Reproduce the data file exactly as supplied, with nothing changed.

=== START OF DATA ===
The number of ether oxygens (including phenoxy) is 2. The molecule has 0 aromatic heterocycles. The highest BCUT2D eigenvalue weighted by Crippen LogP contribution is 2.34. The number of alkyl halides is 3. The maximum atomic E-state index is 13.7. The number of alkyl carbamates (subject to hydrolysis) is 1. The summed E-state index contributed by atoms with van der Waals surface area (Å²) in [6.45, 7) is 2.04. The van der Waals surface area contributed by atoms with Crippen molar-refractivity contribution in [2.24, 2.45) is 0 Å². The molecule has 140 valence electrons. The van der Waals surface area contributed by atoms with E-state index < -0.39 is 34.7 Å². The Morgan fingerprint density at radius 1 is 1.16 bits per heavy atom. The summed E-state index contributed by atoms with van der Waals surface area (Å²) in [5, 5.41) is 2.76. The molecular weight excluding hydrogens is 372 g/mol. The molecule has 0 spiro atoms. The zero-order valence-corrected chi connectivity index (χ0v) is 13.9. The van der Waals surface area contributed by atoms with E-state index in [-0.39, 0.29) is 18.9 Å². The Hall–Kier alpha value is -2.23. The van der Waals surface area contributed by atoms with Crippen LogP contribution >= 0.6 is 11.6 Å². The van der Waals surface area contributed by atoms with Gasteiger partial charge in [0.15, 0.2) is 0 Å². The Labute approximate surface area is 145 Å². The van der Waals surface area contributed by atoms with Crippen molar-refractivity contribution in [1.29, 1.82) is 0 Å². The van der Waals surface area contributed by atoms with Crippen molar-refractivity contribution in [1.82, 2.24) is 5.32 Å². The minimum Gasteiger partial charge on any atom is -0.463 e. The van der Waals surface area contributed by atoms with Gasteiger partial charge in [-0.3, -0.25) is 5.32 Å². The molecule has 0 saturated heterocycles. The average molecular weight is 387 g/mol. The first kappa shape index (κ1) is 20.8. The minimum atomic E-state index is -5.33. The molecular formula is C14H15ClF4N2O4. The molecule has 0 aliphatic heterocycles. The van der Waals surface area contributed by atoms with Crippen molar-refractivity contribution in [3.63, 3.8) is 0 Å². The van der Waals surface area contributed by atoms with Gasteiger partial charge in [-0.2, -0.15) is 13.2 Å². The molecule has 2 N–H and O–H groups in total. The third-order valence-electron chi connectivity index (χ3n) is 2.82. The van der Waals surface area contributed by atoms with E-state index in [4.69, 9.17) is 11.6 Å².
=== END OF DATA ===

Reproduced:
The number of ether oxygens (including phenoxy) is 2. The molecule has 0 aromatic heterocycles. The highest BCUT2D eigenvalue weighted by Crippen LogP contribution is 2.34. The number of alkyl halides is 3. The maximum atomic E-state index is 13.7. The number of alkyl carbamates (subject to hydrolysis) is 1. The summed E-state index contributed by atoms with van der Waals surface area (Å²) in [6.45, 7) is 2.04. The van der Waals surface area contributed by atoms with Crippen molar-refractivity contribution in [2.24, 2.45) is 0 Å². The molecule has 140 valence electrons. The van der Waals surface area contributed by atoms with E-state index < -0.39 is 34.7 Å². The Morgan fingerprint density at radius 1 is 1.16 bits per heavy atom. The summed E-state index contributed by atoms with van der Waals surface area (Å²) in [5, 5.41) is 2.76. The molecular weight excluding hydrogens is 372 g/mol. The molecule has 0 spiro atoms. The zero-order valence-corrected chi connectivity index (χ0v) is 13.9. The van der Waals surface area contributed by atoms with E-state index in [-0.39, 0.29) is 18.9 Å². The Hall–Kier alpha value is -2.23. The van der Waals surface area contributed by atoms with Crippen LogP contribution >= 0.6 is 11.6 Å². The van der Waals surface area contributed by atoms with Gasteiger partial charge in [0.15, 0.2) is 0 Å². The Labute approximate surface area is 145 Å². The van der Waals surface area contributed by atoms with Crippen molar-refractivity contribution in [1.29, 1.82) is 0 Å². The van der Waals surface area contributed by atoms with Crippen molar-refractivity contribution in [1.82, 2.24) is 5.32 Å². The minimum Gasteiger partial charge on any atom is -0.463 e. The van der Waals surface area contributed by atoms with Gasteiger partial charge in [-0.3, -0.25) is 5.32 Å². The molecule has 0 saturated heterocycles. The average molecular weight is 387 g/mol. The first kappa shape index (κ1) is 20.8. The minimum atomic E-state index is -5.33. The molecular formula is C14H15ClF4N2O4. The molecule has 0 aliphatic heterocycles. The van der Waals surface area contributed by atoms with Crippen molar-refractivity contribution in [3.63, 3.8) is 0 Å². The van der Waals surface area contributed by atoms with Gasteiger partial charge in [-0.2, -0.15) is 13.2 Å². The molecule has 2 N–H and O–H groups in total. The third-order valence-electron chi connectivity index (χ3n) is 2.82. The van der Waals surface area contributed by atoms with E-state index in [4.69, 9.17) is 11.6 Å².